The International Assessment and Strategy Center (IASC) recently published a report on gang activity in Central America which has received wide discussion in Salvadoran media and elsewhere. IASC is a think tank which does research and policy analyses on global security issues. The report is titled Central American Gangs and Transnational Criminal Organizations: The Changing Relationships in a Time of Turmoil. The lead author is Douglas Farrah, a senior fellow at IASC.
The report states that it is primarily based on field research consisting of interviews with gang leaders inside and outside of prison during 2012. Most of the gang leaders were from MS-13. Headline grabbing points in the research paper include descriptions of training camps for MS-13 members run by the Zetas Mexican drug cartel on the slopes of the Guazapa volcano, an arms bazaar in the Bajo Lempa region where arms including surface to air missiles are traded, and that the Zetas and MS-13 have reached an alliance for human trafficking from Central America through Mexico.
The report also has a section dealing with the impact of the current gang truce. Here is some of the discussion:
[T]he current truce among the gangs in El Salvador, the subsequent drop in homicide rate, and ongoing negotiations among the gangs and the government, are creating enormous pressures within the gangs. The primary tension is between those on the outside, who were not consulted on the negotiations or the truce, and the leaders inside the prison structure who traditionally hold the reins of leadership.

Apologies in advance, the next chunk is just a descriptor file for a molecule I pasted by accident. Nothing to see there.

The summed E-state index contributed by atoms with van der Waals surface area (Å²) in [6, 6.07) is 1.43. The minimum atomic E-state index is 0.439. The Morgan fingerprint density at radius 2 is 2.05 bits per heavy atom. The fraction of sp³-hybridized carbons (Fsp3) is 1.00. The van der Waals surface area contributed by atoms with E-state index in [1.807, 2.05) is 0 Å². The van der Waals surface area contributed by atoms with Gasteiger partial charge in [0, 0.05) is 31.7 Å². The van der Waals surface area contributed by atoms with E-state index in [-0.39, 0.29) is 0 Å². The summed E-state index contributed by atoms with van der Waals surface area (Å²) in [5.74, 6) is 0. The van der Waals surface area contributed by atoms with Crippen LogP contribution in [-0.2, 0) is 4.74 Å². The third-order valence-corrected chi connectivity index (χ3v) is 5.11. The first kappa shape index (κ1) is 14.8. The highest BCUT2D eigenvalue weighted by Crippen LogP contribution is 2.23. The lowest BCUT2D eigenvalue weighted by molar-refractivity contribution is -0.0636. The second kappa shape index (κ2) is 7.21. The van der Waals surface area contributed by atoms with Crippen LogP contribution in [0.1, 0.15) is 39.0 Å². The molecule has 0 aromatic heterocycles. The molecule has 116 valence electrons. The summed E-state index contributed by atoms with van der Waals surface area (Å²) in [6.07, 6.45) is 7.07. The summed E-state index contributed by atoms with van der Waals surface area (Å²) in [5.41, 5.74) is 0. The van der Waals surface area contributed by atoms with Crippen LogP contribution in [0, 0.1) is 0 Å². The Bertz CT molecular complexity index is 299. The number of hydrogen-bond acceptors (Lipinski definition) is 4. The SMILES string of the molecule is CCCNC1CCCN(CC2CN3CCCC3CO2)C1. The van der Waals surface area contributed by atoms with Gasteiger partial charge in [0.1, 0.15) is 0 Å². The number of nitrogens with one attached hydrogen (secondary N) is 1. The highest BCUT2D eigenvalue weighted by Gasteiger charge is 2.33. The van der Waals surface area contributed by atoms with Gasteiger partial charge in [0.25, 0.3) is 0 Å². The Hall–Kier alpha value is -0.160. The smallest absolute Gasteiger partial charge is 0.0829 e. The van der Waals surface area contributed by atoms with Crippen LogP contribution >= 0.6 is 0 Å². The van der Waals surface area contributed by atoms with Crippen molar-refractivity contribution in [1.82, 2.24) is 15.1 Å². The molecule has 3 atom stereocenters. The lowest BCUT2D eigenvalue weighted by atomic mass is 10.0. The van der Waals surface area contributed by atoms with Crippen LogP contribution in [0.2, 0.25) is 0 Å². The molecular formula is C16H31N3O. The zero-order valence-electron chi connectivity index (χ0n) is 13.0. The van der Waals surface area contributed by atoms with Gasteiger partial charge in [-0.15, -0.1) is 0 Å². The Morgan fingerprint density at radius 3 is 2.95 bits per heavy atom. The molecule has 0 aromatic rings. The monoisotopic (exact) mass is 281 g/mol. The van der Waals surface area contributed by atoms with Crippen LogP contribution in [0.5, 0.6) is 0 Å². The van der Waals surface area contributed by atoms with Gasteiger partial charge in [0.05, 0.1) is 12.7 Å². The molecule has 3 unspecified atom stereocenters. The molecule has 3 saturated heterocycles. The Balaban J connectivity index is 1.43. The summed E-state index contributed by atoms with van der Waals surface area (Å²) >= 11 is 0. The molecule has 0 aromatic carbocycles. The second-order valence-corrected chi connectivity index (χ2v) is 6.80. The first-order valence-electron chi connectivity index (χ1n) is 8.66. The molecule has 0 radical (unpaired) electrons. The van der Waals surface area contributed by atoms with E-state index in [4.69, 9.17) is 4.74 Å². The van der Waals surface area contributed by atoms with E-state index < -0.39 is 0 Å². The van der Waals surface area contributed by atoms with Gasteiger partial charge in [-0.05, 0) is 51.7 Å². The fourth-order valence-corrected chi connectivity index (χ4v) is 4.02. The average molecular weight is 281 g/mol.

While so far the membership has remained largely obedient to the gangs’ prison leadership in maintaining the truce, a number of inter-gang killings have occurred. In addition, gang revenue has plummeted. There is the widespread perception among those on the outside that the prison leadership is receiving significant financial benefits from the government for their participation in the truce. The evidence, according to those outside, can be seen in the purchases being made by family members of those in prison (e.g., large screen televisions, vehicles and even houses). .....
However, leaders both on the street and in prison say that their primary source of income – extortion of local business, individuals and commercial activities –will not cease in the near future, even while acknowledging the deep resentment it provokes. The reason, they say, is simple: They must live off of something as they are no longer engaged in murder for hire and other revenue-generating illicit activities, and cannot find legitimate jobs. As a result, extortion remains the bread and butter income that allows the gangs to buy food and pay for shelter.The report is sobering and ought to be read simultaneously with the reports of "violence free cities" negotiated as part of the truce.